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The Mill Mystery

6. Mrs. Pollard
My
mind
she
has
mated,
and
amazed
my
sight;
I
think
but
dare
not
speak.
--MACBETH.
That day was a marked one in my life. It was not only the longest I have ever
known, but it was by far the dreariest, and, if I may use the word in this
connection, the most unearthly. Indeed, I cannot think of it to this day without a
shudder; its effect being much the same upon my memory as that of a vigil in
some underground tomb, where each moment was emphasized with horror lest
the dead lying before me might stir beneath their cerements and wake. The
continual presence of one or both of the brothers at my side did not tend to
alleviate the dread which the silence, the constant suspense, the cold gloom of
the ever dimly-lighted chamber were calculated to arouse; for the atmosphere of
unreality and gloom was upon them too, and, saving the quick, short sigh that
escaped from their lips now and then, neither of them spoke nor relaxed for an
instant from that strain of painful attention which had for its focus their mother's
stony face. Mrs. Harrington, who, in her youthful freshness and dimpled beauty,
might have relieved the universal sombreness of the scene, was not in the room
all day; but whether this was on account of her inability to confront sickness and
trouble, or whether it was the result of the wishes of her brothers, I have never
been able to decide; probably the latter, for, though she was a woman of
frivolous mind, she had a due sense of the proprieties, and was never known to
violate them except under the stress of another will more powerful than her own.
At last, as the day waned, and what light there was gradually vanished from the
shadowy chamber, Guy made a movement of discouragement, and, rising from
his place, approached his brother, dropped a word in his ear, and quietly left the
room. The relief I felt was instantaneous. It was like having one coil of an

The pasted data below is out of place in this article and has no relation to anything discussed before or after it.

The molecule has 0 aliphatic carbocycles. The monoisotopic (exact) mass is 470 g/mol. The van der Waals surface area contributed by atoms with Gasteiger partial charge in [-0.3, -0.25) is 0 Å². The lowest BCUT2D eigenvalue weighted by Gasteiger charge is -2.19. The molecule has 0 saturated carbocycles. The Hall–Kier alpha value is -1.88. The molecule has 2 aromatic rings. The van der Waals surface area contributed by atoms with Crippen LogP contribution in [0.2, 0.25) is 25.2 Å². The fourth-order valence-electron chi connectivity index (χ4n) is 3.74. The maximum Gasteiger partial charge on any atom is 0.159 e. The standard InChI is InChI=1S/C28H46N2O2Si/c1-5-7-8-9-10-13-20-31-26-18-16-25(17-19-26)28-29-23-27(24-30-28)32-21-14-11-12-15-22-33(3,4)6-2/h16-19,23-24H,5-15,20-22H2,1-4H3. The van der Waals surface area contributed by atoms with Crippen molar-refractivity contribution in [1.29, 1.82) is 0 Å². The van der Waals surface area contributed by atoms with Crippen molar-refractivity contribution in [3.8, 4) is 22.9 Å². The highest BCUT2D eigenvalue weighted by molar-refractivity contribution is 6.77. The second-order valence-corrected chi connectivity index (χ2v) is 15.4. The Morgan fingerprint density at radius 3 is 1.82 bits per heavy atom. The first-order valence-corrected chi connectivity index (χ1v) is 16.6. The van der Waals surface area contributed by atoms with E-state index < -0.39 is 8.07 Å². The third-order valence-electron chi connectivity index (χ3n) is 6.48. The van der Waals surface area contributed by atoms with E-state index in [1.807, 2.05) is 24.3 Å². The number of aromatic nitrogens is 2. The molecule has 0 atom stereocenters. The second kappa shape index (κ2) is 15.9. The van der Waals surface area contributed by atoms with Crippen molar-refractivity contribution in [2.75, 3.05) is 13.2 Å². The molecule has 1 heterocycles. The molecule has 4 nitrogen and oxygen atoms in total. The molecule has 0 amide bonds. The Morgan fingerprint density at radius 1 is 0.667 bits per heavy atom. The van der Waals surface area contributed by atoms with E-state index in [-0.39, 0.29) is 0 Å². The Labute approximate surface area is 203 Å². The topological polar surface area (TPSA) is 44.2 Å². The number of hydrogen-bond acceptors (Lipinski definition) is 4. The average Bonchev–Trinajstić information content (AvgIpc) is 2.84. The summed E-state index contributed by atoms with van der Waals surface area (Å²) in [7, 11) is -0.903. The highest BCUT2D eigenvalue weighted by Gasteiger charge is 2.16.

oppressive nightmare released from my breast. Dwight, on the contrary, who had
sat like a statue ever since the room began to darken, showed no evidence of
being influenced by this change, and, convinced that any movement towards a
more cheerful order of things must come from me, I rose, and, without consulting
his wishes, dropped the curtains and lighted the lamp. The instant I had done so I
saw why he was so silent and immovable. Overcome by fatigue, and possibly by
a long strain of suppressed emotion, he had fallen asleep, and, ignorant of the
fact that Guy had left the room, slumbered as peacefully as if no break had
occurred in the mysterious watch they had hitherto so uninterruptedly maintained
over their mother and me.
The peacefulness of his sleeping face made a deep impression upon me.
Though I knew that with his waking the old look would come back, it was an
indescribable pleasure to me to see him, if but for an instant, free from that
shadowy something which dropped a vail of mistrust between us. It seemed to
show me that evil was not innate in this man, and explained, if it did not justify,
the weakness which had made me more lenient to what was doubtful in his
 
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